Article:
The Art of Giving a Recommendation

I am sure you, like me, will have been asked many times “do you know anyone who…?” and if you network regularly you will probably know plenty of businesses to suggest. But before you say the first name that pops into your head pause and think for a moment because when you recommend someone it is important you are making the right recommendation for the person that is asking. (… and of course the recommendation also reflects on you so it is important to get it right.)

So how do you decide who to recommend? I use two criteria – the personal and the professional.

First of all people I recommend have to be personable, easy to talk to, have a positive attitude and generally be the sort of people you want to spend time working with.

However it is equally important that I have confidence in their professional capabilities – are they an expert and will they do an excellent job for the person who is asking for a recommendation.

The gold standard here is obviously someone whose services you have used yourself but if you don’t have this experience how do you know if someone is going to do a good job?

This is where time spent networking and getting to know people really pays off. Think about the people you know who give you confidence in their business and their ability to provide a good service. They will have an enthusiasm for their business and will be able to talk about what they do and most importantly, why, in great detail – they are experts in their field.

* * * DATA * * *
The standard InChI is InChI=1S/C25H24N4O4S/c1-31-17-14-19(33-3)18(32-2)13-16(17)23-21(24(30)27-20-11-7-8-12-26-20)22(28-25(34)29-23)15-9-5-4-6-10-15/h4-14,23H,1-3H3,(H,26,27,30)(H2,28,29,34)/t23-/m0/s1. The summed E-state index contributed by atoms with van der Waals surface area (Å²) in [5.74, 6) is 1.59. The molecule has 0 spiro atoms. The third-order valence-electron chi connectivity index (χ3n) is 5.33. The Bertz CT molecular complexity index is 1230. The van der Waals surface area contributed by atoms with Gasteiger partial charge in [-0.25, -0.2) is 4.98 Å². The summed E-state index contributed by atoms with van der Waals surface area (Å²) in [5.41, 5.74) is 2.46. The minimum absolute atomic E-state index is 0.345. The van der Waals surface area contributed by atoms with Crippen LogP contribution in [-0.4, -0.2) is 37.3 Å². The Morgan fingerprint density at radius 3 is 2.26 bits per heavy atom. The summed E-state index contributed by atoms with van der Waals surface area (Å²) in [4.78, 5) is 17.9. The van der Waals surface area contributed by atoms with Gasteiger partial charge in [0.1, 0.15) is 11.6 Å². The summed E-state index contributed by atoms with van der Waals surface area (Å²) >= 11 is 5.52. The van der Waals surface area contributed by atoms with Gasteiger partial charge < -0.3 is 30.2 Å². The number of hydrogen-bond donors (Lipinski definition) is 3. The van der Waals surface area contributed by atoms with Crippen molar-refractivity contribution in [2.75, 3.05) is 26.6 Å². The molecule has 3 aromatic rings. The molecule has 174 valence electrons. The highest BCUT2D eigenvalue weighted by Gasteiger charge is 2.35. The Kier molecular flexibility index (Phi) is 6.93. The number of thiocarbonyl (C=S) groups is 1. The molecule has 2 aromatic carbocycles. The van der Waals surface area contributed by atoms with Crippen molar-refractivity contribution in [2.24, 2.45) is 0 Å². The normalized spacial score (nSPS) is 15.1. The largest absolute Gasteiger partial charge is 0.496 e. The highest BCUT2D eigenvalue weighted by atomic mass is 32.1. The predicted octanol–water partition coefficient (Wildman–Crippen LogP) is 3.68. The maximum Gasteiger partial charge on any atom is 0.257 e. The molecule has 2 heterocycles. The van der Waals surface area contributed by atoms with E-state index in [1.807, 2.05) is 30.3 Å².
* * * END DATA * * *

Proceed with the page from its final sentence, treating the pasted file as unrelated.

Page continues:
So when I am asked for a recommendation I will stop, think for a moment and then it will be along the lines of:

Try xxx, they are really lovely and very helpful and either a) I have used them and they did a great job or b) I haven’t used them but they really seem to know what they are talking about; in fact last time I met they were telling us about xxx and I was impressed with what they knew / how they had gone about that.

(Always be very clear as to whether you have or have not used the business you are recommending yourself).

One final point; there will often be several businesses you know who fulfil these criteria but this is where your networking knowledge can help you as the best recommendations are those where you can just see two businesses / people will work really well together.

So when you are networking remember to think about how you can develop your own reputation as being an “expert” – share your knowledge, give examples of things you do in your business at the micro level – really demonstrate your attention to the detail, offer help and advice etc. Then your name will not only be the first to pop into someone’s mind when asked for a recommendation but they will be able to recommend you with confidence because they regard you as an expert in your field.

 

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